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first of these amendments is not therefore necessary: regulations will in any event prescribe administrative arrangements insofar as it is necessary to regulate in this area.

The noble Baroness, Lady Blatch, raised the issue of means testing for EU students. It has been decided that it would make more sense if, from the beginning, there was a small central unit in the Department for Education and Employment taking on that work rather than that 160 LEAs should undertake it separately. I confirm that the intention is to do that in 1998-99 rather than in the subsequent year. I do not think that civil servants in the department will need to travel around Europe in order to do that work. I believe that through other means they will be able to acquire information about the tax regimes of European Union countries.

The clause as it currently stands would also enable the Secretary of State to make regulations under which he could pay grants to students in exceptional circumstances, such as exceptional financial hardship. It would be difficult, however, if not impossible, to make regulations that specifically addressed the potential needs of every student facing financial difficulties. I have listened carefully to representations by local education authorities that they should continue to have a discretion to offer financial support to students in exceptional circumstances. As I have already said, I agree that such discretion is needed. The primary legislation already exists to permit my right honourable friend the Secretary of State to make regulations allowing authorities this discretion. The Education Act 1996, Section 518, provides for the Secretary of State to make regulations which empower local education authorities to grant allowances in cases of hardship. In view of this existing power, the second of these amendments is also unnecessary.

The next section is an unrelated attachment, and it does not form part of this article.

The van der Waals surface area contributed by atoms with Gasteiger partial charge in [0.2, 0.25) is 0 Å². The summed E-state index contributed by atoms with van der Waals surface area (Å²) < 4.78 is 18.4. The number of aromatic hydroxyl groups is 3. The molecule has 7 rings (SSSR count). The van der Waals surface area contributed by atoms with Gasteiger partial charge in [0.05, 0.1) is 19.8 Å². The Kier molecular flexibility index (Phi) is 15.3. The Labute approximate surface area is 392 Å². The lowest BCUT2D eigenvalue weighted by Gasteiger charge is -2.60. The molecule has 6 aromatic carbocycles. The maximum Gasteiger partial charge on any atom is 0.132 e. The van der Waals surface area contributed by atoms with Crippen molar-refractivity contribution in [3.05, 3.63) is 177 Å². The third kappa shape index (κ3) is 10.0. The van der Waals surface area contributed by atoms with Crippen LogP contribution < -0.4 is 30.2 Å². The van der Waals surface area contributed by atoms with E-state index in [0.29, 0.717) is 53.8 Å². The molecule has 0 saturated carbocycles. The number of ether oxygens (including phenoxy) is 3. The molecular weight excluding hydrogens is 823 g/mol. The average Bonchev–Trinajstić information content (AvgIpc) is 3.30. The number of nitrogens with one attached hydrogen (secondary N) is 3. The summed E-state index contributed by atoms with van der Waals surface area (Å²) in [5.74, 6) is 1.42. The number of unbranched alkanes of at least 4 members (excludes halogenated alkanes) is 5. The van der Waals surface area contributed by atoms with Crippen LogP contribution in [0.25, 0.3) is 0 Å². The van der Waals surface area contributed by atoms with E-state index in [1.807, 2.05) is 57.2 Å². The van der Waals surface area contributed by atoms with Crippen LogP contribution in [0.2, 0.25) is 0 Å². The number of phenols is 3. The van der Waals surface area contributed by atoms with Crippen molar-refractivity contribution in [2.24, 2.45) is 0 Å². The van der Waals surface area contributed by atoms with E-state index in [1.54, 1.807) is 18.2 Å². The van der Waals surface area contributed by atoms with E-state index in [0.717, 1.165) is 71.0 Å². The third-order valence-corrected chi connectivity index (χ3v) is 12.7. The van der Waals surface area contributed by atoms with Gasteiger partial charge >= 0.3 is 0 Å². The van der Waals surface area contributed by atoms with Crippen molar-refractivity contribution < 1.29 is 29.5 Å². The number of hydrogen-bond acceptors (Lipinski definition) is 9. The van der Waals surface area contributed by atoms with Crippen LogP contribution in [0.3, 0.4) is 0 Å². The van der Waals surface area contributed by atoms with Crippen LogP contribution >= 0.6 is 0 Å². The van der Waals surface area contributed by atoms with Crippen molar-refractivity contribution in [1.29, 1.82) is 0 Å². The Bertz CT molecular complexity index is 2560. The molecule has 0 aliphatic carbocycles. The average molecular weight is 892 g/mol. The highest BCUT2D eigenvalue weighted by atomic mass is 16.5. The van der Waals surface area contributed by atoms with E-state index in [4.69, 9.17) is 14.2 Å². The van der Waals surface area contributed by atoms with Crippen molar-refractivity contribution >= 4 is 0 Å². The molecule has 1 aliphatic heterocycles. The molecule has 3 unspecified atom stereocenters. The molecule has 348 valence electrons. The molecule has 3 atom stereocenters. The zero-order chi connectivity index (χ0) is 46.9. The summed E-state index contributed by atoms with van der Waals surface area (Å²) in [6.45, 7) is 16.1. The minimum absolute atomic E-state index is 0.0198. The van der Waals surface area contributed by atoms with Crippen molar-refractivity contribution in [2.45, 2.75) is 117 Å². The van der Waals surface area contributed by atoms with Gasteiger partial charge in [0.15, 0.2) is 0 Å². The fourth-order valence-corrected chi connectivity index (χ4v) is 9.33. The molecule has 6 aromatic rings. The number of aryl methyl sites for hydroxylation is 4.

I hope that the information I have provided is what is sought by my noble friends and that they will therefore be able to withdraw the amendments. I am very confident that the local education authorities will be able to rise to the challenge--a number of Members of the Committee have referred to it--and I know that the LEAs are anxious to do so.

Lord Peston: Leaving aside the European Union question, the Minister said that LEAs will be dealing with the issue until the year 2000. Did I understand the noble Baroness to say that what will happen after the year 2000 is still open? I believe that that is what she said. Is there not a slight problem? If LEAs are to handle the matter--as the Minister said, it is not an easy matter--they will have to invest in systems. If they are no longer to deal with it after two years, there will be less of an incentive to invest in those systems.

Can we be assured that the LEAs will be given good notice? I appreciate that the department has problems. I do not change my views on tuition fees, which is another matter. But, given the other pressures on them, can we be assured that the LEAs will be given as much notice as they will require? Will they be asked suddenly,

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"Can you keep going?"; or will they be told, "We don't need you any more"? The answer has been left out of the reply.